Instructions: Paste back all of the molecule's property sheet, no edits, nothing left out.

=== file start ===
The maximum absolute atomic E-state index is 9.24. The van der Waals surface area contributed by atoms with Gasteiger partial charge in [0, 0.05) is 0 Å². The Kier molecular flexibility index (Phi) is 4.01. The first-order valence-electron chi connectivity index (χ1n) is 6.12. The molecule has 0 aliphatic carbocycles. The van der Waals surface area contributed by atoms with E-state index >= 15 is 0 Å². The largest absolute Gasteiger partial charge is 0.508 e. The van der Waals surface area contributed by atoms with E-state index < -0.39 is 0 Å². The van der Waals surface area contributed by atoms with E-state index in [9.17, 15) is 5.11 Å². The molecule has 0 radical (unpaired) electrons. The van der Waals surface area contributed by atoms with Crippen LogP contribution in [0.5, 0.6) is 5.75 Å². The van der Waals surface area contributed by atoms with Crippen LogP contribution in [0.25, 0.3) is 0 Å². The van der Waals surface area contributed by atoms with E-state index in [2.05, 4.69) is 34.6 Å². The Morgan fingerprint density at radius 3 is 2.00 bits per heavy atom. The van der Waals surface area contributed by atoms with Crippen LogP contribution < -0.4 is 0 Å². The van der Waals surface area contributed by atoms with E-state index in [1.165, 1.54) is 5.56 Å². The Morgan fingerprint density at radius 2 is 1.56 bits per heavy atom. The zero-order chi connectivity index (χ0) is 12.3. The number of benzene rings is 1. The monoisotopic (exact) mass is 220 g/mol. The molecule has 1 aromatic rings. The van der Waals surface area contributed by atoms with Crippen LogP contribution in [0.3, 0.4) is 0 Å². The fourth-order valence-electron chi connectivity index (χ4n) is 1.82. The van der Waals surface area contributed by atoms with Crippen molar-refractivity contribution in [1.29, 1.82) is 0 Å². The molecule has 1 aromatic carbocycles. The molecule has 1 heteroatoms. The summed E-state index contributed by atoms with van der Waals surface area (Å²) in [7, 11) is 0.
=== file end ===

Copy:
The maximum absolute atomic E-state index is 9.24. The van der Waals surface area contributed by atoms with Gasteiger partial charge in [0, 0.05) is 0 Å². The Kier molecular flexibility index (Phi) is 4.01. The first-order valence-electron chi connectivity index (χ1n) is 6.12. The molecule has 0 aliphatic carbocycles. The van der Waals surface area contributed by atoms with E-state index >= 15 is 0 Å². The largest absolute Gasteiger partial charge is 0.508 e. The van der Waals surface area contributed by atoms with E-state index < -0.39 is 0 Å². The van der Waals surface area contributed by atoms with E-state index in [9.17, 15) is 5.11 Å². The molecule has 0 radical (unpaired) electrons. The van der Waals surface area contributed by atoms with Crippen LogP contribution in [0.5, 0.6) is 5.75 Å². The van der Waals surface area contributed by atoms with Crippen LogP contribution in [0.25, 0.3) is 0 Å². The van der Waals surface area contributed by atoms with E-state index in [2.05, 4.69) is 34.6 Å². The Morgan fingerprint density at radius 3 is 2.00 bits per heavy atom. The van der Waals surface area contributed by atoms with Crippen LogP contribution < -0.4 is 0 Å². The van der Waals surface area contributed by atoms with E-state index in [1.165, 1.54) is 5.56 Å². The Morgan fingerprint density at radius 2 is 1.56 bits per heavy atom. The zero-order chi connectivity index (χ0) is 12.3. The number of benzene rings is 1. The monoisotopic (exact) mass is 220 g/mol. The molecule has 1 aromatic rings. The van der Waals surface area contributed by atoms with Crippen LogP contribution in [0.3, 0.4) is 0 Å². The fourth-order valence-electron chi connectivity index (χ4n) is 1.82. The van der Waals surface area contributed by atoms with Crippen molar-refractivity contribution in [1.29, 1.82) is 0 Å². The molecule has 1 aromatic carbocycles. The molecule has 1 heteroatoms. The summed E-state index contributed by atoms with van der Waals surface area (Å²) in [7, 11) is 0.